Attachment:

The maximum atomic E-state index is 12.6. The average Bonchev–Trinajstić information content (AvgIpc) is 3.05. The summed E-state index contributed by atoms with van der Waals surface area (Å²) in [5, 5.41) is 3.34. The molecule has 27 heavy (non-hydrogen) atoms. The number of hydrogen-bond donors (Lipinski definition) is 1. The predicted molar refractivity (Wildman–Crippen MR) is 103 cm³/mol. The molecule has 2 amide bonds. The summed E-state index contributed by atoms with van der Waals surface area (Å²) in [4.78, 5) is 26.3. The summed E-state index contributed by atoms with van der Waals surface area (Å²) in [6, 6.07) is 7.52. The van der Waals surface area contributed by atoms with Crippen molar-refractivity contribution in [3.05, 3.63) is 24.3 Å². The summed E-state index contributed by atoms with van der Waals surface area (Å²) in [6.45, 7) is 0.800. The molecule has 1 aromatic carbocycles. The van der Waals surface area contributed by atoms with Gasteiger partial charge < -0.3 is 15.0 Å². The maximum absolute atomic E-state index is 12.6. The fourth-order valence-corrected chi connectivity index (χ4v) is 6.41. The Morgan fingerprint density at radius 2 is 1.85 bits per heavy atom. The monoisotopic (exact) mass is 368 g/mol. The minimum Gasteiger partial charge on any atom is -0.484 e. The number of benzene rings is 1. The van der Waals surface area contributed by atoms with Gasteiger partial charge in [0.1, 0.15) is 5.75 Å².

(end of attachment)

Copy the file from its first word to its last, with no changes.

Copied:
The maximum atomic E-state index is 12.6. The average Bonchev–Trinajstić information content (AvgIpc) is 3.05. The summed E-state index contributed by atoms with van der Waals surface area (Å²) in [5, 5.41) is 3.34. The molecule has 27 heavy (non-hydrogen) atoms. The number of hydrogen-bond donors (Lipinski definition) is 1. The predicted molar refractivity (Wildman–Crippen MR) is 103 cm³/mol. The molecule has 2 amide bonds. The summed E-state index contributed by atoms with van der Waals surface area (Å²) in [4.78, 5) is 26.3. The summed E-state index contributed by atoms with van der Waals surface area (Å²) in [6, 6.07) is 7.52. The van der Waals surface area contributed by atoms with Crippen molar-refractivity contribution in [3.05, 3.63) is 24.3 Å². The summed E-state index contributed by atoms with van der Waals surface area (Å²) in [6.45, 7) is 0.800. The molecule has 1 aromatic carbocycles. The van der Waals surface area contributed by atoms with Gasteiger partial charge < -0.3 is 15.0 Å². The maximum absolute atomic E-state index is 12.6. The fourth-order valence-corrected chi connectivity index (χ4v) is 6.41. The Morgan fingerprint density at radius 2 is 1.85 bits per heavy atom. The monoisotopic (exact) mass is 368 g/mol. The minimum Gasteiger partial charge on any atom is -0.484 e. The number of benzene rings is 1. The van der Waals surface area contributed by atoms with Gasteiger partial charge in [0.1, 0.15) is 5.75 Å².